When Tech Leaves No Space for Humans

We created technology to preserve humanity. Instead, technology will preserve itself.

Colin Horgan

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Credit: Victor Habbick Visions/Science Photo Library via Getty Images

In mid-February, a new website made the rounds. Hit refresh on thispersondoesnotexist.com and you’ll see a human face, but not a face that actually belongs to a human. Instead, it’s a nearly-perfect computer-generated image, at a glance imperceptibly different than a genuine photograph.

Images generated from thispersondoesnotexist.com. These people do not exist.

Phillip Wang, a software engineer at Uber, built on work by researchers at Nvidia and created the site to “raise some public awareness” for the technology that creates these images: generative adversarial networks, or GANs. These are programs with two neural networks. One of them generates an image; another determines how realistic they are and challenges the first to improve on its output. The goal is to create something that’s virtually indistinguishable from a real-life human face.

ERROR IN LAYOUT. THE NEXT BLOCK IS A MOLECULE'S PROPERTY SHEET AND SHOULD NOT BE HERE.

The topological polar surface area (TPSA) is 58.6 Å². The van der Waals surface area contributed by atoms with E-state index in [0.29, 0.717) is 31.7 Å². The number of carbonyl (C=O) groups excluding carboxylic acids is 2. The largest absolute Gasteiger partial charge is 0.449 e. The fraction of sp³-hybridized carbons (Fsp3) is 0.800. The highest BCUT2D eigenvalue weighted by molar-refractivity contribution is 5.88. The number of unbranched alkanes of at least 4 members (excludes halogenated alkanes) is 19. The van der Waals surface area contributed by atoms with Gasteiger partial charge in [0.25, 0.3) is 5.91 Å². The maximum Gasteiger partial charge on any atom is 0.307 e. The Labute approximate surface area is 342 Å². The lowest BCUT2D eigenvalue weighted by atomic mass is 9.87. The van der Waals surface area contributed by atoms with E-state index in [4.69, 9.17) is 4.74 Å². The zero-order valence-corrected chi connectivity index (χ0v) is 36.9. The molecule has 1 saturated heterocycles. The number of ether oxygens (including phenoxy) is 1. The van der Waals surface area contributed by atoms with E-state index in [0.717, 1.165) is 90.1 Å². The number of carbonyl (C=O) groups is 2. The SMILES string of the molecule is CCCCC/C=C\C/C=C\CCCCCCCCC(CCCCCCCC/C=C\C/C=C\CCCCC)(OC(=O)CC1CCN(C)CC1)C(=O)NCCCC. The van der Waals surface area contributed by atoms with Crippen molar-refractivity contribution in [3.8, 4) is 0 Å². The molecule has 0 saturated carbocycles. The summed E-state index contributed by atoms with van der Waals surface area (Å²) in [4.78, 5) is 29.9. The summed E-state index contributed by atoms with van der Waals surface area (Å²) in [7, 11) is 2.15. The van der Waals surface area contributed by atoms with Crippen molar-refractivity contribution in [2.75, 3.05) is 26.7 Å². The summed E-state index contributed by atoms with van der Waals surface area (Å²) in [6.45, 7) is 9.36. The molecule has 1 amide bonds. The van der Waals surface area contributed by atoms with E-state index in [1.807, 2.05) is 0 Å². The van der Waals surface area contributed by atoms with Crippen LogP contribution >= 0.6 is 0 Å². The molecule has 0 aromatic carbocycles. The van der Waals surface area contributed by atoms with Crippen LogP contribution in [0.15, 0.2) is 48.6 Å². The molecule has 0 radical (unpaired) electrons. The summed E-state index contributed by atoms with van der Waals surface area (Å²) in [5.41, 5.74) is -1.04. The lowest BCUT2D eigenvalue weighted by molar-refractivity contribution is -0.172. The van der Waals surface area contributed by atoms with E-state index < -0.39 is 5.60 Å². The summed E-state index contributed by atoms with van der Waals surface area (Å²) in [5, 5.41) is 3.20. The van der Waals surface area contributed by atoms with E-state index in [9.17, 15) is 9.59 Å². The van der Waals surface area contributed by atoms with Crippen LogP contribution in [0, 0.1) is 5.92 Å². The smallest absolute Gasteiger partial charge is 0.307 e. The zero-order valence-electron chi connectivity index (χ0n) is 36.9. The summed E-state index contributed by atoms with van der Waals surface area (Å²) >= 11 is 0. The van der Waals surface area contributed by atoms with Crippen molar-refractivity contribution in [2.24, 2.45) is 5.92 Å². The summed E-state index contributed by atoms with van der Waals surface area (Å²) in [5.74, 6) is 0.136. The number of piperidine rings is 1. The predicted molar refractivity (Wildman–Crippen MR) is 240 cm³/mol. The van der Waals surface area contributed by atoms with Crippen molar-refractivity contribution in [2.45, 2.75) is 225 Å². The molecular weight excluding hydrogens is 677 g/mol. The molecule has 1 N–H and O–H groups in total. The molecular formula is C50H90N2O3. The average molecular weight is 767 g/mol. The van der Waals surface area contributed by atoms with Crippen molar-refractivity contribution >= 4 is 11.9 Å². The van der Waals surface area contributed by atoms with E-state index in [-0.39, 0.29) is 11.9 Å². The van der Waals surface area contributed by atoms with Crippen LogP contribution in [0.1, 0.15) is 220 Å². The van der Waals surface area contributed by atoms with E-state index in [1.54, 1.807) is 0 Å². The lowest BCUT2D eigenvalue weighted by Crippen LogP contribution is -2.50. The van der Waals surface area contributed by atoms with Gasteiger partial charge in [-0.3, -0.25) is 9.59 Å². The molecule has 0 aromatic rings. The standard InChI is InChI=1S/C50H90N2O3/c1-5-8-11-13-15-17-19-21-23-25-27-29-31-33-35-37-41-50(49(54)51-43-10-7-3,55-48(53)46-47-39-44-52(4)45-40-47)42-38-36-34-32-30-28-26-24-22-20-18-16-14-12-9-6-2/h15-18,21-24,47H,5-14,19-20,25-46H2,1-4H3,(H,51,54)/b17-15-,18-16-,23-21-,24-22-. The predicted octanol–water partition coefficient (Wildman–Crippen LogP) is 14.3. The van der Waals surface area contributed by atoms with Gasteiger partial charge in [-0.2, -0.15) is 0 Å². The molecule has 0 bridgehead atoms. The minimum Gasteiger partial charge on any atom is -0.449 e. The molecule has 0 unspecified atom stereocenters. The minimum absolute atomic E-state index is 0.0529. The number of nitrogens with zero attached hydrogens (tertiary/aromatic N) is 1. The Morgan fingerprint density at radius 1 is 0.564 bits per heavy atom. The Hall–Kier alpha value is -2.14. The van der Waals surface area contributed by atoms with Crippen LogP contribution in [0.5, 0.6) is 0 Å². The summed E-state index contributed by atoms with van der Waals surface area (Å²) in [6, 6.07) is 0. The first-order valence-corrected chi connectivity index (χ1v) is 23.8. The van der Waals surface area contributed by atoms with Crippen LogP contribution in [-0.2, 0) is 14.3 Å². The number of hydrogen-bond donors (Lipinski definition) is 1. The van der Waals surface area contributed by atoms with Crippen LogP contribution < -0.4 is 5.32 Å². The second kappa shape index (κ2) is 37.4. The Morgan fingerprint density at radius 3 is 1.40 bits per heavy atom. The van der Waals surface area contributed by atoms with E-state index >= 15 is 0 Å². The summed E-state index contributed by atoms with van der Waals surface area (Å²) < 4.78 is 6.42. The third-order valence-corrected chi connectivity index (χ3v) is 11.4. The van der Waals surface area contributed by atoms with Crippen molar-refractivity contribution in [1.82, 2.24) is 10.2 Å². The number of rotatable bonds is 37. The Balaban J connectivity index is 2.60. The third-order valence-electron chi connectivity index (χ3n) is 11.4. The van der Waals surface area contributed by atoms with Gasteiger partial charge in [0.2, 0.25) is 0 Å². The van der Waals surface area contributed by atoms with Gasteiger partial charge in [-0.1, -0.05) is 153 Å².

The people Wang’s site creates look real. They could be anyone. But they are no one.

A few days after the site launched, OpenAI revealed a tool that can write cohesive paragraphs of text given minimal human prompting. They call it “deepfakes for text,” referencing the technology that can be used to replace one person’s face over another in a video. As the Guardian explained, “the AI system is fed text, anything from a few words to a whole page, and asked to write the next few sentences based on its predictions of what should come next.”

The people Wang’s site creates look real. They could be anyone. But they are no one.

The Guardian used the technology — it’s called GPT2, and OpenAI has not released it in full due to concerns about deceptive use “at scale” — to write an entire story about itself. The paper gave the program two paragraphs to begin with. Much like the faces generated by GANs, the story GPT2 wrote is nearly indistinguishable from a human version. GPT2 even fabricated quotes from its own creators (it did the same thing when the Guardian fed it the beginning of a piece on Brexit — it created fake…

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